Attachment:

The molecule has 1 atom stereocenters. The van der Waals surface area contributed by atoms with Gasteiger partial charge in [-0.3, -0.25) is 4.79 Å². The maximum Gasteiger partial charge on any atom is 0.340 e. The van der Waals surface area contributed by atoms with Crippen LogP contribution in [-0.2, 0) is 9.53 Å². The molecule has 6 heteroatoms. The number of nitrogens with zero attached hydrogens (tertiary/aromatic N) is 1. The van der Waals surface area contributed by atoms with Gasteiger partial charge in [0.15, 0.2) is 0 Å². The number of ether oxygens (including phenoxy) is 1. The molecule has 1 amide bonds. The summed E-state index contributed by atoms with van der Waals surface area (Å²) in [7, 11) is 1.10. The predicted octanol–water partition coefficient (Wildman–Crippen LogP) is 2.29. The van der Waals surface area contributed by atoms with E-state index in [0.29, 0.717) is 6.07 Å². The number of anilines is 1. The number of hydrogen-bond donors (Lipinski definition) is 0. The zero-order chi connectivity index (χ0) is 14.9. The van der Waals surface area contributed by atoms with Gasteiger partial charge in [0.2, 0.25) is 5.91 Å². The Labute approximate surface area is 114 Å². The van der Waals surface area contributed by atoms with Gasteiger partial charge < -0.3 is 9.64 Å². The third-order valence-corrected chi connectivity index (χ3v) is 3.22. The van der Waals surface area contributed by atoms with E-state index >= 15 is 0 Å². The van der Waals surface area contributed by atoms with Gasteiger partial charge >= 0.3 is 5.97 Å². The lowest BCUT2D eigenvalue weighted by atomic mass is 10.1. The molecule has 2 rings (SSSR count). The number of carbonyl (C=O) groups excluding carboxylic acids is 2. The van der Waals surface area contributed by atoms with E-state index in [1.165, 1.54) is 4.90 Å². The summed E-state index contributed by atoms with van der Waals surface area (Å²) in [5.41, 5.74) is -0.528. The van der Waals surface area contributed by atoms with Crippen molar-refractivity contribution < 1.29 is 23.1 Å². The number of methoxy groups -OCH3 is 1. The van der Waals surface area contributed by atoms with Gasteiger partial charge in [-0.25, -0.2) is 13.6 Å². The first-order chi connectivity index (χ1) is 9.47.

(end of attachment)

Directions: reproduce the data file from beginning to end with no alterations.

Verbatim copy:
The molecule has 1 atom stereocenters. The van der Waals surface area contributed by atoms with Gasteiger partial charge in [-0.3, -0.25) is 4.79 Å². The maximum Gasteiger partial charge on any atom is 0.340 e. The van der Waals surface area contributed by atoms with Crippen LogP contribution in [-0.2, 0) is 9.53 Å². The molecule has 6 heteroatoms. The number of nitrogens with zero attached hydrogens (tertiary/aromatic N) is 1. The van der Waals surface area contributed by atoms with Gasteiger partial charge in [0.15, 0.2) is 0 Å². The number of ether oxygens (including phenoxy) is 1. The molecule has 1 amide bonds. The summed E-state index contributed by atoms with van der Waals surface area (Å²) in [7, 11) is 1.10. The predicted octanol–water partition coefficient (Wildman–Crippen LogP) is 2.29. The van der Waals surface area contributed by atoms with E-state index in [0.29, 0.717) is 6.07 Å². The number of anilines is 1. The number of hydrogen-bond donors (Lipinski definition) is 0. The zero-order chi connectivity index (χ0) is 14.9. The van der Waals surface area contributed by atoms with Gasteiger partial charge in [0.2, 0.25) is 5.91 Å². The Labute approximate surface area is 114 Å². The van der Waals surface area contributed by atoms with Gasteiger partial charge < -0.3 is 9.64 Å². The third-order valence-corrected chi connectivity index (χ3v) is 3.22. The van der Waals surface area contributed by atoms with E-state index >= 15 is 0 Å². The van der Waals surface area contributed by atoms with Gasteiger partial charge >= 0.3 is 5.97 Å². The lowest BCUT2D eigenvalue weighted by atomic mass is 10.1. The molecule has 2 rings (SSSR count). The number of carbonyl (C=O) groups excluding carboxylic acids is 2. The van der Waals surface area contributed by atoms with E-state index in [1.165, 1.54) is 4.90 Å². The summed E-state index contributed by atoms with van der Waals surface area (Å²) in [5.41, 5.74) is -0.528. The van der Waals surface area contributed by atoms with Crippen molar-refractivity contribution < 1.29 is 23.1 Å². The number of methoxy groups -OCH3 is 1. The van der Waals surface area contributed by atoms with Gasteiger partial charge in [-0.25, -0.2) is 13.6 Å². The first-order chi connectivity index (χ1) is 9.47.